Work packages
1. August, 21

WP19 – Physiological MRI for treatment prognosis and response monitoring of GBM


This project has the potential to improve current MRI response monitoring of glioblastoma (GBM) brain cancer, and hereby facilitate personalized treatment.


The greatly variable prognosis of glioblastoma patients suggests unknown explanatory factors such as disruption of the Blood Brain Barrier (BBB). The extent of BBB disruption could be important for the efficiency of delivery of chemotherapeutic agents. Further, both tumor tissue and treatment effects can give rise to MRI contrast enhancement, posing a well-known diagnostic challenge.

For brain tumor treatment evaluation, several studies have shown 3D evaluation of tumor size is more accurate, more reliable, and better correlated with prognosis than current standard 2D evaluation.


The aim of this project is to improve MRI response monitoring of brain tumors through inclusion of quantitative physiological MRI to the follow-up protocol and novel artificial intelligence method for automatic 3D tumor segmentation.


Dynamic Contrast Enhanced (DCE) MRI with measurement of perfusion, vascular volume and BBB permeability and Diffusion Tensor Imaging to aid delineate white matter tumor cell infiltration, will be obtained in addition to routine MRI in GBM patients prior to and during first-line treatment. BBB defect and biomarkers for BBB disruption will be compared to treatment response and patient outcome. Perfusion and vascular volume will be compared in tumor tissue and regions of treatment induced contrast enhancement. We expect to enroll 75 patients over 1,5 years.

Validation of the method for automatic 3D brain tumor segmentation will be conducted on a retrospective, consecutive dataset of routine brain cancer follow-up MRI scans of 60 intra-axial brain cancer patients by comparison with corresponding manual segmentations.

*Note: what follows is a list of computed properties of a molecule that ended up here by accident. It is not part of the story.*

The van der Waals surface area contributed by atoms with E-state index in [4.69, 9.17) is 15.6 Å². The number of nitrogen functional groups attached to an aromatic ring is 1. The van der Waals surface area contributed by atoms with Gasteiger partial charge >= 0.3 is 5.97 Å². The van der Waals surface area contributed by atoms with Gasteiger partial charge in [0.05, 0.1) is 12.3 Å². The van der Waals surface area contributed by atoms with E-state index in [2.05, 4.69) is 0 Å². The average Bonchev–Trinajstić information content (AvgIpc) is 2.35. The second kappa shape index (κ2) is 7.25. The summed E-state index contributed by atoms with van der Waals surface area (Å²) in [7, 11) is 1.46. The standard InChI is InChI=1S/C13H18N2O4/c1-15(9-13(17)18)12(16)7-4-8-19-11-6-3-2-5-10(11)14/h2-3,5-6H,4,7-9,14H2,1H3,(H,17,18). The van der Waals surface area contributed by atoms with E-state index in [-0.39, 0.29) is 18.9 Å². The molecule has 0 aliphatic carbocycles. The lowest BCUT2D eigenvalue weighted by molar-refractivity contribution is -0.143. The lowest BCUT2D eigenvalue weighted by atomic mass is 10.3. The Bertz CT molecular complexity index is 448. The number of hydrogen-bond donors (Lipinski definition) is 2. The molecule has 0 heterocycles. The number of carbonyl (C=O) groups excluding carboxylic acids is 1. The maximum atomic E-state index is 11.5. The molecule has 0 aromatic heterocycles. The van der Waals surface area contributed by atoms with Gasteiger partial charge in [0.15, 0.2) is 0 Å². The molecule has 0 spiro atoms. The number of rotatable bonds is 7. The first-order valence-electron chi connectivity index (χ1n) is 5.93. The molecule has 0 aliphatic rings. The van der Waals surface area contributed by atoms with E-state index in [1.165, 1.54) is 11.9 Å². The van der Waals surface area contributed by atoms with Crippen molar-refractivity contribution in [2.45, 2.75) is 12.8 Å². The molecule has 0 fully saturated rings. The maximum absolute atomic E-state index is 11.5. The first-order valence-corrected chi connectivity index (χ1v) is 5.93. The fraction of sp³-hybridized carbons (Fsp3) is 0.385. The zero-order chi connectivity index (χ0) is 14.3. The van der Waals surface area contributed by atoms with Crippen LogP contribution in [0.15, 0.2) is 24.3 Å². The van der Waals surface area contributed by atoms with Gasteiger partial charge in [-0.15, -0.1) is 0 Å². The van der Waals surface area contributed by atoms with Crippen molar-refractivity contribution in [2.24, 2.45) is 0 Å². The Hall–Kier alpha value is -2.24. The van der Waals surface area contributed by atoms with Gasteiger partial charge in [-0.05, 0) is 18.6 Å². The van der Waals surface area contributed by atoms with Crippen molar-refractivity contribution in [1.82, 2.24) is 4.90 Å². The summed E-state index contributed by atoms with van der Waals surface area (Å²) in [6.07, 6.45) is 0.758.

Expected outcome

The project will result in writing of at least two scientific articles and demonstration of novel imaging strategies for GBM response monitoring.

Peter Jagd Sørensen is a PhD student in the group of Clinical Professor Adam Espe Hansen at the Department of Radiology at Rigshospitalet. His project aims to improve the response monitoring of Glioblastoma (GBM) brain cancer under DCCC work package 19 (WP19). In WP19, Peter Jagd Sørensen is working on improving MRI response monitoring of GBM brain cancer. Specifically, his research projects investigate the potential benefits by inclusion to the follow-up MRI scan protocol of quantitative physiological MRI and novel artificial intelligence methods for automatic 3D tumour segmentation.

The goal of incorporating physiological MRI in the response monitoring is to further the understanding of blood-brain-barrier (BBB) disruption in GBM and to achieve better differentiation between disease progression (active tumour), pseudoprogression (accumulation of inflammatory response cells) and treatment-induced necrosis on MRI. If novel artificial intelligence methods for automatic 3D tumour segmentation are validated, they may allow more accurate and more reliable estimation of tumour burden. Achieving these goals will improve treatment response monitoring and thus provide a more solid foundation for clinical decision-making and personalised treatment of GBM cancer patients.